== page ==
American Journal of Clinical Medicine Research
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Open Access journal
ISSN (Print) 2328-4005 - ISSN (Online) 2328-403X
Published by Science and Education Publishing [72 journals]
- Chronic Hepatitis C Virus Infection: Epidemiology, Treatment and Barriers
of Management in Non Type 1 Genotypes infection
Authors: Shagufta Ahsan
Pages: 19 - 24
Abstract: Chronic Hepatitis C (HCV) infection occurs in more than 130 to 150 million individuals world wide. Twenty percent of patients chronically infected with HCV progress to cirrhosis. Other than cirrhosis, Chronic HCV infection is strongly associated with liver cancer and end-stage liver disease requiring transplantation. However, as with the approval of the fisrt generation protease inhibitors telaprevir and boceprevir, we see significant progress in the treatment of chronic hepatitis c infection. however this has benefited many but not all patients with HCV infection as protease inhibitors have never been approved for genotype 2 and 3. No direct acting antiviral agents have ever been approved until recently. Very recently sofosbuvir, a direct acting antiviral agent which is a nucleotide polymerase inhibitor, has been approved for genotypes 2, 3, (and genotypes 1 and 4), where as multiple direct acting agents are approved and used for genotype 1 which includes but is not limited to Simeprevir. Now patients with genotype 3 have emerged among the hardest to treat. The reason behind this treatment failure of genotype 3 infections is that genotype 3 still remains a challenge to the efficacy of even newer regimen Also genotype 3 is associated with a more rapid progression of the disease. In addition, genotype 4 is increasing in Europe. Thus we want to emphasize the ongoing need for new, simpler therapeutics using direct –acting antivirals that target various stages of the HCV lifecycle to eradicate HCV without concomitant INF.
Issue No: Vol. 4, No. 2 (2016)
- Prevalence and Common Microbial Isolates of Urinary Tract Infection in
Pregnancy; A Four Year Review in a Tertiary Health Institution in
Abakaliki, South-East Nigeria
Authors: O.B Anozie; Lawani O.L, C.U.O Esike, Mamah E, Ajah L.O.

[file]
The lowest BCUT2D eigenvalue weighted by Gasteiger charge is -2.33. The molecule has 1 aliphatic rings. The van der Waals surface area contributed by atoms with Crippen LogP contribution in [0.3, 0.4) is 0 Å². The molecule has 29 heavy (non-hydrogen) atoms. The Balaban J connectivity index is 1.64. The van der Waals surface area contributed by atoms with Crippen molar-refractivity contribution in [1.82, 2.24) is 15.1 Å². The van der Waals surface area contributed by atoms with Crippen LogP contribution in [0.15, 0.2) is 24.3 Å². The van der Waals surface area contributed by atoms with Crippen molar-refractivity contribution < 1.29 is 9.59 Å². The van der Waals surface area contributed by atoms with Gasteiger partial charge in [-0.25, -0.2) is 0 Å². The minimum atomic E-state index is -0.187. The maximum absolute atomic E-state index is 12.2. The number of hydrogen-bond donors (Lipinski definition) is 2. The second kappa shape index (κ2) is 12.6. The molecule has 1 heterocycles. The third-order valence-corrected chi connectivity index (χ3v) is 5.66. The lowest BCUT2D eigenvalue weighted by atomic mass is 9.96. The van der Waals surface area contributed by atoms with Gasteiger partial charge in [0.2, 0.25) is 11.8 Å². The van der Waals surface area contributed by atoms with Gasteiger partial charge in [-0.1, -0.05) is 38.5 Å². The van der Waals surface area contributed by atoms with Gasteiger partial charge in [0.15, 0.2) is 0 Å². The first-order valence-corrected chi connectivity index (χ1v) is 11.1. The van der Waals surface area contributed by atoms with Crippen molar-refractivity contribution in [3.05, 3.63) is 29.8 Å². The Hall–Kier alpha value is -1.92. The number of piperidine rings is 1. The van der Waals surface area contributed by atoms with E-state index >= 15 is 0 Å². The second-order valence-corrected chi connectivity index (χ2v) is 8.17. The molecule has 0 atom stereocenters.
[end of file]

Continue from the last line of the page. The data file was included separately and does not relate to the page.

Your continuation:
Pages: 25 - 28
Abstract: Background: Urinary tract infection is one of the most frequently seen medical complications of pregnancy. Despite significant advances in managing urinary tract infection in pregnancy, its occurrence is still associated with adverse feto-maternal complications. Objective: To determine the prevalence and common microbial isolates of urinary tract infections in pregnancy at the Federal Teaching Hospital Abakaliki. Methodology: This was a four year retrospective study of cases of urinary tract infection in pregnancy (from 1st January 2012 to 31st December 2015). A total of 111cases of urinary tract infection we reviewed under the 4 year period. Information were obtained from the medical records of participants and analysed with Epi info Version 7. The process involved descriptive statistics. Results: The prevalence of UTI in this study was 2.0%. The mean age of patients was 26.2±5.6years. Majority of the patients 58.6% (65) fell within the age range of 20-29 years and 30-39 years age group were 31(27.9%). Sixty two women (55.9%) had between 2 and 4 children while primiparas were 33.3% of the population. Second trimester presentation was highest 78(70.3%) and first trimester was 6(5.4%).The commonest symptoms where frequency 27%, dysuria 25.2%, fever 10.8% and supra-pubic pain with 8.1%. The predominant organism was Escherichia coli making up 70.3%(78). Stapylococcus aureus and Klebsiella pneumonia respectively were 13.5 and 11.7%. Levofloxacin had the highest level of sensitivity with 98(88.3%) isolates being sensitive to levofloxacin. This was closely followed by Ofloxacin 90(81.1%), Ceftriaxone 78(70.3%), Ceftazidime 70(63.1%), Nitrofurantoin 70(63.1) and Gentamycin 60(54.1%) amongst others. Penicillin and Co-Amoxiclav had the least organism sensitivity with 28(25.2%) and 36(32.4%) respectively. Conclusion: Screening of pregnant women during the antenatal period should be considered an essential component of antenatal care in the communities to avoid the undesirable negative impact of undiagnosed and/or untreated urinary tract infections in pregnancy.
Issue No: Vol. 4, No. 2 (2016)